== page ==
Literature is at the heart of popular understandings of the First World War in Britain, and has perpetuated a popular memory of the conflict centred on disillusionment, horror and futility. This book examines how and why literature has had this impact, exploring the role played by authors, publishers and readers in constructing the memory of the war since 1918. It demonstrates that publishers were as influential as authors in shaping perceptions of the conflict, and it provides a detailed analysis of critical and popular responses to war books, tracing the evolution of readers' attitudes to the war between 1918 and 2014. By exploring the cultural legacy of the war from these two previously overlooked perspectives, Vincent Trott offers fresh insights regarding the emergence of a collective memory of the First World War in Britain.
Drawing on a broad range of primary source material, including publishers' correspondence, dust jackets, adverts, book reviews and diary entries, and examining canonical authors such as Wilfred Owen, Siegfried Sassoon and Vera Brittain alongside long-forgotten texts and more recent autobiographical works by Harry Patch and Henry Allingham, Publishers, Readers and the Great War provides a rich and nuanced analysis of the climate within which First World War literature was written, published and received since 1918.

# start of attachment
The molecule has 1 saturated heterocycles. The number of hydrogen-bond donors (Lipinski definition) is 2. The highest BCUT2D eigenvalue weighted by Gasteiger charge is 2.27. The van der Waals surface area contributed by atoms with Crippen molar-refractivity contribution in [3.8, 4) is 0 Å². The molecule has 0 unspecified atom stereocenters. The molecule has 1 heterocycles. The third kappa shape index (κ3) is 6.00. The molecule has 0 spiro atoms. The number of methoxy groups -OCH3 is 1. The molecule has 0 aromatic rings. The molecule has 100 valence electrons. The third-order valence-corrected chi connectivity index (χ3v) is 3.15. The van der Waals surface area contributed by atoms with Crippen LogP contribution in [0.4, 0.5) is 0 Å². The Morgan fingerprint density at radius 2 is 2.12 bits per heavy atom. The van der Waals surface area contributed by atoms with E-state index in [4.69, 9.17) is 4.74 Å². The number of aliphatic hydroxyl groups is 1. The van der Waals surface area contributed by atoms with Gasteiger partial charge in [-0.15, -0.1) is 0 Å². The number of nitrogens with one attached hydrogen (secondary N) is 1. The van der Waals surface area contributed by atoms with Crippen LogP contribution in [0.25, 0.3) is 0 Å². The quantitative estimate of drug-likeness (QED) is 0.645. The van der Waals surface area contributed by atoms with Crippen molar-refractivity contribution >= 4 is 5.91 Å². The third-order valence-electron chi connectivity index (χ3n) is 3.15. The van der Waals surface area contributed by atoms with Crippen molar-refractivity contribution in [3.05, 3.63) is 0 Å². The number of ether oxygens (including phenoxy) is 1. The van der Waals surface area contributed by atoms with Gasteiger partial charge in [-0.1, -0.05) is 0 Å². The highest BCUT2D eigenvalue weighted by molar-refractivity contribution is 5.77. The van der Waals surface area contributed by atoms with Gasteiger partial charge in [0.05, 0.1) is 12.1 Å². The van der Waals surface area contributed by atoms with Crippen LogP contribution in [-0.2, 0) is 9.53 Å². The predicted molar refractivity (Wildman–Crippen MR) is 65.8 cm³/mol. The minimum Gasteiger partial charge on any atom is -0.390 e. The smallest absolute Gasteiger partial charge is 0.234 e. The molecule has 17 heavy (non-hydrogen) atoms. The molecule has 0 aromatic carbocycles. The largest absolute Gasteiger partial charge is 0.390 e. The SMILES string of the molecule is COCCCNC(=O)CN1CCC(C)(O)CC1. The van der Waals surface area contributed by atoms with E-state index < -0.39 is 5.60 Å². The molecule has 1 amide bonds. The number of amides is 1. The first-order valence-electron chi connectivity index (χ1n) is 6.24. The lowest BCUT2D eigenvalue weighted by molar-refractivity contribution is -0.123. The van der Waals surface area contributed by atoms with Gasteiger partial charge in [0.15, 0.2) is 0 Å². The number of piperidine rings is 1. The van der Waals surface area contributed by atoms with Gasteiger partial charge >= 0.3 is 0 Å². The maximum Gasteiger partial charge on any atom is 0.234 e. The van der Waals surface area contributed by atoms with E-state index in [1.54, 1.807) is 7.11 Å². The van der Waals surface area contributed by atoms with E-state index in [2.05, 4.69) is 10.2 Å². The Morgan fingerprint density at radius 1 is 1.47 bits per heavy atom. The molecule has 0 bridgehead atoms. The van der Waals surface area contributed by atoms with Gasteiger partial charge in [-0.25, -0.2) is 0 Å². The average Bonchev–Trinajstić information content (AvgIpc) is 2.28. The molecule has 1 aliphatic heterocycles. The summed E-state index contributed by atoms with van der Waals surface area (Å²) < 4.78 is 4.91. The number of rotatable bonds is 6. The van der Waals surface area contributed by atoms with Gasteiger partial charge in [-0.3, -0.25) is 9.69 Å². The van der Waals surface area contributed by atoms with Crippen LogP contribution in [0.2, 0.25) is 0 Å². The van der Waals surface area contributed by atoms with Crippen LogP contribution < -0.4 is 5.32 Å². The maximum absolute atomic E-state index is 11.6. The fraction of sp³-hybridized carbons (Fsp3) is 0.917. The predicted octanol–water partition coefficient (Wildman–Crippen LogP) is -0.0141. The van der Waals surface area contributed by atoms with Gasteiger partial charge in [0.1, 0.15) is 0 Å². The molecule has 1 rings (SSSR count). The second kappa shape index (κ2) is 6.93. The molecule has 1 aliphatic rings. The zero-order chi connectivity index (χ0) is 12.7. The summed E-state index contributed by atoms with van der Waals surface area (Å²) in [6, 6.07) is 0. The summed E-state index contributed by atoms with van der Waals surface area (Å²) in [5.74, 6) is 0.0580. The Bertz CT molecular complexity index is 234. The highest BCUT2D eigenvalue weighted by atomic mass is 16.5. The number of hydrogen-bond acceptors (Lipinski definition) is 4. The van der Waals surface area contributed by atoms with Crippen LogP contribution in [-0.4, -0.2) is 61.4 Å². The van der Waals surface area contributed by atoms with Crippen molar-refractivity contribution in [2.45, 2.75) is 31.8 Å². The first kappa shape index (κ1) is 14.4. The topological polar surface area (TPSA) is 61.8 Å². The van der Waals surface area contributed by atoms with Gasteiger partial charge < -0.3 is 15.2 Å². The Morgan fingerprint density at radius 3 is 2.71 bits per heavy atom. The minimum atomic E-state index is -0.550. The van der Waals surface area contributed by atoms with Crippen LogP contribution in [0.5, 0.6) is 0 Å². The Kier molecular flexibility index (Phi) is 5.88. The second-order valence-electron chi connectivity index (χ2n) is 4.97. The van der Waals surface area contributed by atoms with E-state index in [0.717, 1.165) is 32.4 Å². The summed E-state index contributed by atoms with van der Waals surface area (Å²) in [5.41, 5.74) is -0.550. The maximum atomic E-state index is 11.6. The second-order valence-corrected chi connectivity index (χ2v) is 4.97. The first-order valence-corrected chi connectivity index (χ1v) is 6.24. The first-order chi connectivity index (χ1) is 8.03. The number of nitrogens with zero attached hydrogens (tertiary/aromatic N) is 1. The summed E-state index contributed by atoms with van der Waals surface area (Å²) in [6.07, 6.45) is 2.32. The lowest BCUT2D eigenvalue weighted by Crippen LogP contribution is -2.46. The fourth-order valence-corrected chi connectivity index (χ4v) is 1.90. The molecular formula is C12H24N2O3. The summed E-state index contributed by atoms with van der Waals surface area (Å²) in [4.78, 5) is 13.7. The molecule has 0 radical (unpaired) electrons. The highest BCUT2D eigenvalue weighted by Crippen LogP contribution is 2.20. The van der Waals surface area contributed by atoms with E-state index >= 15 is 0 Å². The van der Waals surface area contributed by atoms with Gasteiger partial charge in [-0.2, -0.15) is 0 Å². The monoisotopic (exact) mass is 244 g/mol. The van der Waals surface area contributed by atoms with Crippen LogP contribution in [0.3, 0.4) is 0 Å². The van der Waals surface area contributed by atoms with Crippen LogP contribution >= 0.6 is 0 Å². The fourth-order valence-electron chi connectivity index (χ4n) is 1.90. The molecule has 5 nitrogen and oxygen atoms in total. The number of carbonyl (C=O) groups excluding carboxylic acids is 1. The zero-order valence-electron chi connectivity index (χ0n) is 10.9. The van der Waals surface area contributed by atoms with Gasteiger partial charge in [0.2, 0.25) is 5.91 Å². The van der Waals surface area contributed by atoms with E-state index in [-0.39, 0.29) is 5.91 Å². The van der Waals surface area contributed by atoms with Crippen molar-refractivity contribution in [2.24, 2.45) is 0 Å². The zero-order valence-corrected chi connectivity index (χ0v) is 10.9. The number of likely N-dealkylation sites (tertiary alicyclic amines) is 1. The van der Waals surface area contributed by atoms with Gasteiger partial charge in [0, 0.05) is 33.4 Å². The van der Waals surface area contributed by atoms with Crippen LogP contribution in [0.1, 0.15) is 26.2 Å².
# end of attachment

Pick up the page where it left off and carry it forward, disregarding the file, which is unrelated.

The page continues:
Vincent Trott is Lecturer in Modern History at the Open University, UK. He completed a collaborative doctorate in History with the Open University and the British Library in 2014.
List of Figures Acknowledgments Introduction 1. Publishing the First World War, 1919-1930 2. `The Bloodless War': Reception and Controversy during the Interwar Years 3. Marketing Myth: Richard Aldington, Vera Brittain and the Memory of the First World War 4. The War to End all Wars? Literature and Memory, 1939-1949 5. Republishing the First World War: The Impact of the 1960s 6. Remembering War, Resisting Myth: Literature, Memory and the Last Veterans Conclusion Notes Bibliography Index